Ahhh Copacabana and the Lake Titicaca… I had already stayed there for a long time during my first stay in Bolivia, and now I spent another two weeks there! Certainly a small tourist town but a peaceful one, where life is good, where you eat well, where the locals are friendly… and Titicaca remains a mystical and inexplicably attractive place!
Ciao Peru, hola Bolivia
We left Peru on January 24th, after an exhausting journey. 2h30 bus between Puno and Desaguadero (border between the two countries), so far all is well… except that we had the bad idea to cross the border on a public holiday. Therefore Desaguadero was literally overcrowded, and the lines for the migrations were endless! All of this with an overwhelming heat…
Once finally passed, we had to wait a long time before our bus to La Paz left, and then followed an equally long journey… And this suffering from very painful menstruations for my part; a real agony!
Finally arrived in La Paz, we took a taxi to reach a hostel recommended by a friend. Unfortunately the reception was terrible and the comfort and hygiene really bad. That would do for one night as we were exhausted but we would change the next day for a hostel close by that was much more comfortable and pleasant.
We only stayed two days in La Paz, to spend some time with two friends of Ricaurte and sell our arts and crafts with them.
Some calm, at last
We left La Paz for Copacabana on the following Monday. After spending more than a month in Cuzco and then continuing in big cities (Arequipa, Puno, La Paz), we felt more than ever the need for some calm and for a small town where one can find everything in a few streets!
As soon as we arrived at our destination, and once our belongings left in the hostel, we left without waiting for a trip to the lake. I then introduced Ricaurte to the api (a hot drink made from corn, cinnamon and cloves) and the buñuelos (small fried pancake topped with honey). Not very healthy before going to bed but so good and comforting with this cold!
On the following day, we climbed the Cerro Calvario at the end of the afternoon; a mountain which overlooking the city, from where the view is breath-taking. We were spoiled by a flamboyant sunset; however it was unfortunately the first and last of all the time that would follow in Copacabana. In this rainy season, the sky would indeed be cloudy every evening, with thunderstorms threatening far away and heavy showers falling every night and morning.
Alas, one thing that had already shocked me a year and a half ago has become even worse this time: the pollution. The whole mountain is covered with rubbish on all sides, and I feel like the situation has gotten worse. And this is only the visible part on the surface… one can only imagine in what state the lake must be! Bolivians unfortunately have no awareness (or education) of pollution, use plastic at all costs, and throw it everywhere (over the bus windows, in the street, in nature)… a sad and disturbing observation.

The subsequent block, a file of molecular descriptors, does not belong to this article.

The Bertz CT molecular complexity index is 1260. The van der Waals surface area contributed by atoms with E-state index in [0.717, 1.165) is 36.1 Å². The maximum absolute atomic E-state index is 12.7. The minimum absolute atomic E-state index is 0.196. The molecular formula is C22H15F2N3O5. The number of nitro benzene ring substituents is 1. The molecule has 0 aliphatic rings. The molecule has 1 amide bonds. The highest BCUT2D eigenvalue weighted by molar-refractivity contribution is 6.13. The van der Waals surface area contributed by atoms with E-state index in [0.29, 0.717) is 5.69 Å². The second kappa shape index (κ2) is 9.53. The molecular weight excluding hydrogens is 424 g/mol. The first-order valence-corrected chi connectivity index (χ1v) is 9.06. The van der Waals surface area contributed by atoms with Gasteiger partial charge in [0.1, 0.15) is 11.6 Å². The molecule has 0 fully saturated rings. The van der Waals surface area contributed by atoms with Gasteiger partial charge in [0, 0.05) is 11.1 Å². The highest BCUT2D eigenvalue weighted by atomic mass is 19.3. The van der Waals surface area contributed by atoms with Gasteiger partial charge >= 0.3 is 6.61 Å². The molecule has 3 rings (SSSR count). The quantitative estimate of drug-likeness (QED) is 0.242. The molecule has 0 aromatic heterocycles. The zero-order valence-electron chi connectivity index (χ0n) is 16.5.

… until the carnival started
A few quiet days then followed, where I went to sell our jewels (with success) every afternoon. When the weekend came, however, the city got suddenly overcrowded, as there were festivities for the launch of the carnival. Parades in costumes, marching bands, 5 large stages mounted on the same square… the city suddenly had nothing peaceful.
It would however be two days of good sales for us, before the city would get empty again on the following Monday. There was then only one day left and I would go to pick up my friend Mathilde in La Paz, who would spend a month and a half with us in Bolivia. The first friend to visit me since the start of my trip!
I then left on Wednesday morning to La Paz, did some shopping there and had lunch with Jazmin (a friend of La Paz with whom I had spent a lot of time during my first stay in 2018). I finally found Mathilde at midday.
Needless to say, how happy we were to be together after all this time; we were impatiently waiting for this moment. She also brought me a lot of small orders (yoga mat, water flask, essential oils etc.), which participated to the pleasure of seeing her.
We then spend two quiet days to give Mathilde some time to acclimatize (to the altitude – 3,800 m – and the jet lag – -5h -. We just went up to Cerro Calvario so that she could discover the panorama. No sunset, but a nice little French aperitif (wine and cheese, does that surprise you?!), which was a real pleasure after all this time away from France.
Isla del Sol
We left on Saturday morning to the Isla del Sol. We wanted to stay there for a night or two, so we left loaded with food (food is very expensive on the island) and the instruments. The boats to get there have not changed; they are still as slow as before! 1h30 to 2h to reach the island, although it is not so far…
We arrived at the south of the island, got off the boat, let the flow of tourists escape and went on our side to join the central village, where we would be able to leave our bags in a hostel. I had stayed in a rustic but inexpensive hostel the previous time, so we looked for this one. The conditions were still quite rudimentary but it would be fine for one or two nights. It is especially the view that matters, and this had not changed.